Haru Pre-Basho Report

As I (and everyone) usually say before each basho, we have the makings for some exciting sumo.  There is another potential Yokozuna run, a possible Ozeki run, some new blood in the sanyaku, not quite as many over-ranked rikishi as we have seen in the past few basho, a few under-ranked fellows who should do well, an exciting newcomer joining the makuuchi division, juryo looks exciting this time out, and we have some exciting new recruits to the sumo world.  We’ll start off with some keiko and injury reports, then dive right into the meat of this report, so you, my dear readers, have a decent idea of what to expect coming into this basho.  So pour the whisky, light up a fine cigar, or pack yourself a full pipe, and lets get started.


Starting off with Russian Amuru.  He had a crackerjack basho back in hatsu and was sitting pretty, high up on the Juryo banzuke, but ligament damage in his arm is going to sit him out for March, and possibly May, and beyond.

Sakumayama suffered a fractured sternum in keiko.  He returned to keiko, but might not have all cylinders firing for Haru.

Kokonoe beya had the worst run of things here… Chiyonokuni suffered a dislocated shoulder back in hatsu, and has been taking it slow during keiko, but will enter on the first day of Haru.  Could be a big deal, could be nothing.  But keep a look out.

Chiyoarashi missed last basho for an ankle injury, but will be in and ready to go for day 1.

The worst news comes from Chiyozakura who apparently broke a knee and possibly his neck.  Some say it may be a career ending injury, but I haven’t found any solid sources, so we’ll just have to wait and see.

Lastly Kakuryu has been having trouble with his shoulder as well.  No confirmed serious injury, just not functioning well, and causing him pain.  May have an adverse effect on his 3rd basho in a row with a technical chance at ozeki.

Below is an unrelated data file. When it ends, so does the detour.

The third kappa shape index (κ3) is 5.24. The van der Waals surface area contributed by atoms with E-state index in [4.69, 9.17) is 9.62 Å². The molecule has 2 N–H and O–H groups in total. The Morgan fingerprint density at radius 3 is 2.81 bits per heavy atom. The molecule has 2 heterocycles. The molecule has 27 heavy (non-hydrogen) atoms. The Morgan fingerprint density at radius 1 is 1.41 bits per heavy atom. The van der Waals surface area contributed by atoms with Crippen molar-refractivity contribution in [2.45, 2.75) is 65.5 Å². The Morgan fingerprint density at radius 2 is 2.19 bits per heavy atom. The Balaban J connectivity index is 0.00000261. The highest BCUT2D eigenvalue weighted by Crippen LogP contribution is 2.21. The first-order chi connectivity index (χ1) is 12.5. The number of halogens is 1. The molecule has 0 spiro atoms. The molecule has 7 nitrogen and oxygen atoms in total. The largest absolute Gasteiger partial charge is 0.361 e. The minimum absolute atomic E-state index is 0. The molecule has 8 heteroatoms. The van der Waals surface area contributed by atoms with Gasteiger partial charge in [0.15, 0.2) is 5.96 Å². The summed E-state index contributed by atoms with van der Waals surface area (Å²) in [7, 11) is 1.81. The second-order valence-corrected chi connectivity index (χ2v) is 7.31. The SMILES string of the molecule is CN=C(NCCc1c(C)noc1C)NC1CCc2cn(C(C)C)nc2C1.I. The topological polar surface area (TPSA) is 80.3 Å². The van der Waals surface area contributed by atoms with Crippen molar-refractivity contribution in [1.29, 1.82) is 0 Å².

What can I say about Hakuho that hasn’t already been said about my crotch?  The very least we’ve come to expect is an amazing performance.  He’s still, of course, favored to win the yusho.  But in the past few basho we’ve seen a few chinks (not sure whether pun intended or not) in his armor.  So I’d go from 99% assured to about 80%.

Baruto is under the microscope this basho.  With the kyokai saying a 12-3 and maybe even a junyusho will be considered, there’ll be a lot of pressure this time around.  Bart has also been experimenting with different tachi-ai’s and techniques.  It seems he may want to add more than a Frankenstein-style-lurch-n-grab pouch on his sumo utility belt.  Keiko reports say his haridashi was looking pretty damn good.

I do have some concerns about his tsuna run.  It seems to me that the kyokai is desperate to make another yokozuna.  Perhaps they think a yokozuna showdown on senshuraku will lasso in more viewers and sell more tickets, and perhaps it will.  Maybe the kyokai wants to appeal to more international viewers.  Let me be clear, I am not saying that Baruto’s sumo is sub-par.  He is certainly the best ozeki on the dohyo, and i like his stuff.  He’s a good contrast to Hakuho in style and personality, and a good match in the strength department.

However, I think its a bit premature to be throwing out a sideways rope to Bart.  Bart hasn’t posted anything over 11 wins since he made ozeki back in 2010.  I would like to see how he does this basho.  If he gets 12 or more, then give him the rope if he snags a junyusho or yusho in natsu.  That being said, as usual, i make a call that seems to me to make perfect sense, and the kyokai will inevitably do either the exact opposite, or come up with a bizarre solution that is completely tangential.  In any event, look for Bart to post over 11 and I give him a 19% chance at a yusho.